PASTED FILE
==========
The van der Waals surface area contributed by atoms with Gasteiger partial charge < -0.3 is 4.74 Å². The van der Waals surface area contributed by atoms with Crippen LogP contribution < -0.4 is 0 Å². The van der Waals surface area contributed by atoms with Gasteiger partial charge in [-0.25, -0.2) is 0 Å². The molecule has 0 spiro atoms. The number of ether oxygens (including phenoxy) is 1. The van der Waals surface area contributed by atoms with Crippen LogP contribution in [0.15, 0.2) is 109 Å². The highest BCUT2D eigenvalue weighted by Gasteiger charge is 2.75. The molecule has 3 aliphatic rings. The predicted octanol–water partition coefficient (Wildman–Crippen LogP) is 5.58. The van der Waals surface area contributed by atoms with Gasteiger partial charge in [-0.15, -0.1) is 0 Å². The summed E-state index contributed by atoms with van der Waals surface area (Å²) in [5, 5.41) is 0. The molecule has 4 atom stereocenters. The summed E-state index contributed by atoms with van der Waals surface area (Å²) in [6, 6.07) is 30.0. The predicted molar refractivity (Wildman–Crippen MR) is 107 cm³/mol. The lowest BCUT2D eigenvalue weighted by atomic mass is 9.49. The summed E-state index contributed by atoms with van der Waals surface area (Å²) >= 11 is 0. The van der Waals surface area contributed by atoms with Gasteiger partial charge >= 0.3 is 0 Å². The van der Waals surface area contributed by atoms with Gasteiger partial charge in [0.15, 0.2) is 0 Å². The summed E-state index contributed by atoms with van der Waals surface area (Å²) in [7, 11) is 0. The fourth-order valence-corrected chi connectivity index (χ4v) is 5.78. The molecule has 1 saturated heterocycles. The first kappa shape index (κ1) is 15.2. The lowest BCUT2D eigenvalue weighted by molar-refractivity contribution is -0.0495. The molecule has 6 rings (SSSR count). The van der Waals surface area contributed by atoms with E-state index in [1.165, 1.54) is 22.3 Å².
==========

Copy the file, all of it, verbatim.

The van der Waals surface area contributed by atoms with Gasteiger partial charge < -0.3 is 4.74 Å². The van der Waals surface area contributed by atoms with Crippen LogP contribution < -0.4 is 0 Å². The van der Waals surface area contributed by atoms with Gasteiger partial charge in [-0.25, -0.2) is 0 Å². The molecule has 0 spiro atoms. The number of ether oxygens (including phenoxy) is 1. The van der Waals surface area contributed by atoms with Crippen LogP contribution in [0.15, 0.2) is 109 Å². The highest BCUT2D eigenvalue weighted by Gasteiger charge is 2.75. The molecule has 3 aliphatic rings. The predicted octanol–water partition coefficient (Wildman–Crippen LogP) is 5.58. The van der Waals surface area contributed by atoms with Gasteiger partial charge in [-0.15, -0.1) is 0 Å². The summed E-state index contributed by atoms with van der Waals surface area (Å²) in [5, 5.41) is 0. The molecule has 4 atom stereocenters. The summed E-state index contributed by atoms with van der Waals surface area (Å²) in [6, 6.07) is 30.0. The predicted molar refractivity (Wildman–Crippen MR) is 107 cm³/mol. The lowest BCUT2D eigenvalue weighted by atomic mass is 9.49. The summed E-state index contributed by atoms with van der Waals surface area (Å²) >= 11 is 0. The van der Waals surface area contributed by atoms with Gasteiger partial charge >= 0.3 is 0 Å². The van der Waals surface area contributed by atoms with Gasteiger partial charge in [0.15, 0.2) is 0 Å². The summed E-state index contributed by atoms with van der Waals surface area (Å²) in [7, 11) is 0. The fourth-order valence-corrected chi connectivity index (χ4v) is 5.78. The molecule has 1 saturated heterocycles. The first kappa shape index (κ1) is 15.2. The lowest BCUT2D eigenvalue weighted by molar-refractivity contribution is -0.0495. The molecule has 6 rings (SSSR count). The van der Waals surface area contributed by atoms with E-state index in [1.165, 1.54) is 22.3 Å².